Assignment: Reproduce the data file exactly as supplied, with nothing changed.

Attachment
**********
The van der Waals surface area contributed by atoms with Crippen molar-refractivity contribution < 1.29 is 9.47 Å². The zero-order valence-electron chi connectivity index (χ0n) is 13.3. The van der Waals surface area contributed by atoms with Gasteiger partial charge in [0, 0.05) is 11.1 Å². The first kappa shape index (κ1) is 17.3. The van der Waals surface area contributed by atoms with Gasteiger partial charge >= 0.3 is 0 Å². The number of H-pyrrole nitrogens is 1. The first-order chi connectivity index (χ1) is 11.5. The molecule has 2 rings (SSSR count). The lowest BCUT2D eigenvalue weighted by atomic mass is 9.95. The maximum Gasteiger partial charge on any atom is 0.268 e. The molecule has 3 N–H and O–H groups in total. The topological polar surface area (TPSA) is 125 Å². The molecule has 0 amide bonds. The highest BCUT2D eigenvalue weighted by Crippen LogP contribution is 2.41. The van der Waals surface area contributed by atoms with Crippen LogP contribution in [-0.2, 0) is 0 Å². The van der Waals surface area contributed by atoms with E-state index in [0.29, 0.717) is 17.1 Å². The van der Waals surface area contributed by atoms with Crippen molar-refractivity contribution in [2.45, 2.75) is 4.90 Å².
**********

The van der Waals surface area contributed by atoms with Crippen molar-refractivity contribution < 1.29 is 9.47 Å². The zero-order valence-electron chi connectivity index (χ0n) is 13.3. The van der Waals surface area contributed by atoms with Gasteiger partial charge in [0, 0.05) is 11.1 Å². The first kappa shape index (κ1) is 17.3. The van der Waals surface area contributed by atoms with Gasteiger partial charge >= 0.3 is 0 Å². The number of H-pyrrole nitrogens is 1. The first-order chi connectivity index (χ1) is 11.5. The molecule has 2 rings (SSSR count). The lowest BCUT2D eigenvalue weighted by atomic mass is 9.95. The maximum Gasteiger partial charge on any atom is 0.268 e. The molecule has 3 N–H and O–H groups in total. The topological polar surface area (TPSA) is 125 Å². The molecule has 0 amide bonds. The highest BCUT2D eigenvalue weighted by Crippen LogP contribution is 2.41. The van der Waals surface area contributed by atoms with Crippen LogP contribution in [-0.2, 0) is 0 Å². The van der Waals surface area contributed by atoms with E-state index in [0.29, 0.717) is 17.1 Å². The van der Waals surface area contributed by atoms with Crippen molar-refractivity contribution in [2.45, 2.75) is 4.90 Å².